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The Dirtiest Race in History: Ben Johnson, Carl Lewis and the 1988 Olympic 100m Final

The Dirtiest Race in History: Ben Johnson, Carl Lewis and the 1988 Olympic 100m Final

Paperback Wisden Sports Writing

By (author) Richard Moore

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  • Publisher: John Wisden & Co Ltd
  • Format: Paperback | 336 pages
  • Dimensions: 128mm x 198mm x 24mm | 220g
  • Publication date: 26 September 2013
  • Publication City/Country: London
  • ISBN 10: 1408158760
  • ISBN 13: 9781408158760
  • Sales rank: 8,681

Product description

The 1988 Seoul Olympics played host to what has been described by some as the dirtiest race of all time, by others as the greatest. The final of the men's 100 metres at those Olympics is certainly the most infamous in the history of athletics, and more indelibly etched into the consciousness of the sport, the Olympics, and a global audience of millions, than any other athletics event before or since. Ben Johnson's world-record time of 9.79 seconds - as thrilling as it was - was the beginning rather than the end of the story. Following the race, Johnson tested positive, news that generated as many - if not more - shockwaves as his fastest ever run. He was stripped of the title, Lewis was awarded the gold medal, Linford Christie the silver and Calvin Smith the bronze. More than two decades on, the story still hadn't ended. In 1999 Lewis was named Sportsman of the Century by the IOC, and Olympian of the Century by Sports Illustrated. Yet his reputation was damaged by revelations that he too used performance-enhancing drugs, and tested positive prior to the Seoul Olympics. Christie also tested positive in Seoul but his explanation, that the banned substance had been in ginseng tea, was accepted. Smith, now a lecturer in English literature at a Florida university, was the only athlete in the top five whose reputation remains unblemished - the others all tested positive at some stage in their careers. Containing remarkable new revelations, this book uses witness interviews - with Johnson, Lewis and Smith among others - to reconstruct the build-up to the race, the race itself, and the fallout when news of Johnson's positive test broke and he was forced into hiding. It also examines the rivalry of the two favourites going into it, and puts the race in a historical context, examining its continuing relevance on the sport today, where every new record elicits scepticism.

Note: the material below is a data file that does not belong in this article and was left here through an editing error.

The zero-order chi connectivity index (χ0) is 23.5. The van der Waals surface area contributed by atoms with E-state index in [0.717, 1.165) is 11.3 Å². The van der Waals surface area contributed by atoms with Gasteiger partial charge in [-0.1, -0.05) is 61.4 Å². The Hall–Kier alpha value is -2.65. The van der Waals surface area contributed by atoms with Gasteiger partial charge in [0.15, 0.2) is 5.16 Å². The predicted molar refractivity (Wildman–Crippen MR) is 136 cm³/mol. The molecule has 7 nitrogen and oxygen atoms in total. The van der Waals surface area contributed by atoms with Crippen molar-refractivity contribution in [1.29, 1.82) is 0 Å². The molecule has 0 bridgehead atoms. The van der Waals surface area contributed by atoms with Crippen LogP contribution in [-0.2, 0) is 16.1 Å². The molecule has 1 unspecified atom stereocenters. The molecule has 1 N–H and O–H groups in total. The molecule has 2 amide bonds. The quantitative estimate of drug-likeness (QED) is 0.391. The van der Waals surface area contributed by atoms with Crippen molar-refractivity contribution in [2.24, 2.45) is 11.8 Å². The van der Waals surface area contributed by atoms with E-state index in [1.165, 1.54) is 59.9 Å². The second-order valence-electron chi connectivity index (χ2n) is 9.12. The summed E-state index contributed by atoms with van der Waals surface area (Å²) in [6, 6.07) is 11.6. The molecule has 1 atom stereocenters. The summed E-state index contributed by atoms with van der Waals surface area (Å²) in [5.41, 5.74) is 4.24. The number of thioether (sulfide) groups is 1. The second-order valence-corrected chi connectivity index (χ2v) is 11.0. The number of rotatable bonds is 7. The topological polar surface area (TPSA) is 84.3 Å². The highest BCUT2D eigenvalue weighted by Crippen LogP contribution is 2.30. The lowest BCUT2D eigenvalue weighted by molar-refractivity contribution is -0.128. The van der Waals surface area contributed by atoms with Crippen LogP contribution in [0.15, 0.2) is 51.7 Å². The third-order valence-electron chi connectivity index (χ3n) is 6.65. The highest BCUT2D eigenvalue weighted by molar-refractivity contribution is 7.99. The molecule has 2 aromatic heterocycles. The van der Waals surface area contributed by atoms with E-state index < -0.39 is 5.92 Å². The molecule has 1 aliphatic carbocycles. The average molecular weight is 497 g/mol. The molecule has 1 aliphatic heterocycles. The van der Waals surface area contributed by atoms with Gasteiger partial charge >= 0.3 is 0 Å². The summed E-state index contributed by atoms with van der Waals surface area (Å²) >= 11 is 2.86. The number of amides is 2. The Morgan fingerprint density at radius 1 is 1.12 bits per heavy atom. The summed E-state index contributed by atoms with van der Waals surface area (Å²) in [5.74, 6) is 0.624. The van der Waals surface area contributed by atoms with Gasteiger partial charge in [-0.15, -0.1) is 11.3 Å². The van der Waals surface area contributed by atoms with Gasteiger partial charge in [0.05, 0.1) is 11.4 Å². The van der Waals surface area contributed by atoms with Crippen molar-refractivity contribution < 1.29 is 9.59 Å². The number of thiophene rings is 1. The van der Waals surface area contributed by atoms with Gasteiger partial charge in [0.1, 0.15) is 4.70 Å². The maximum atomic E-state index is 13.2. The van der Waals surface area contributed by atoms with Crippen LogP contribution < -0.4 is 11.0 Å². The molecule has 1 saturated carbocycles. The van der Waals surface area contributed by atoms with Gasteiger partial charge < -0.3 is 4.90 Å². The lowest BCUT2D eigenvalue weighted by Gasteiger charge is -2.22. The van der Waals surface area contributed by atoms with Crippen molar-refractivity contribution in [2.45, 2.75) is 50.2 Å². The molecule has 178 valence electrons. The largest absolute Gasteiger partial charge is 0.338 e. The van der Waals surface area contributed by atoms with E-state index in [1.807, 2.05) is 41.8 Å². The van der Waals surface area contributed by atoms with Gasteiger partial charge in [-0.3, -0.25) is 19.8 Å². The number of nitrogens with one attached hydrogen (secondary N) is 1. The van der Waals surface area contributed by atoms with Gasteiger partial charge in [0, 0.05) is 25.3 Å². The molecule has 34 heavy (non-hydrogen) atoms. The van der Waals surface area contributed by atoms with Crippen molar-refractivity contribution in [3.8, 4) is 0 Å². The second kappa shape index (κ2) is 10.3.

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Author information

Richard Moore is an award-winning sports journalist with several books to his name including In Search of Robert Millar and Heroes, Villains and Velodromes.

Review quote

"It is always a sign of a good book that you pick it up and never want to put it down. The kind which you rattle through forty pages or so without realising, due to the brilliant writing and readability of the material. Richard Moore has managed to write a book so well thought out, so painstakingly researched, that you cannot fail to appreciate just how good it is. A book which covers every aspect of the Johnson-Lewis story in such minute details, that it should be the first port of call for anyone who wants to learn anything about the subject...I could only ever dream of writing a book along the lines ofThe Dirtiest Race in History. But as a sports nut, and for someone fascinated in the Johnson-Lewis rivalry, you have to be thankful that Richard Moore has produced such a high quality book on one of the biggest sporting events of the 1980s." - "That1980sSportsBlog"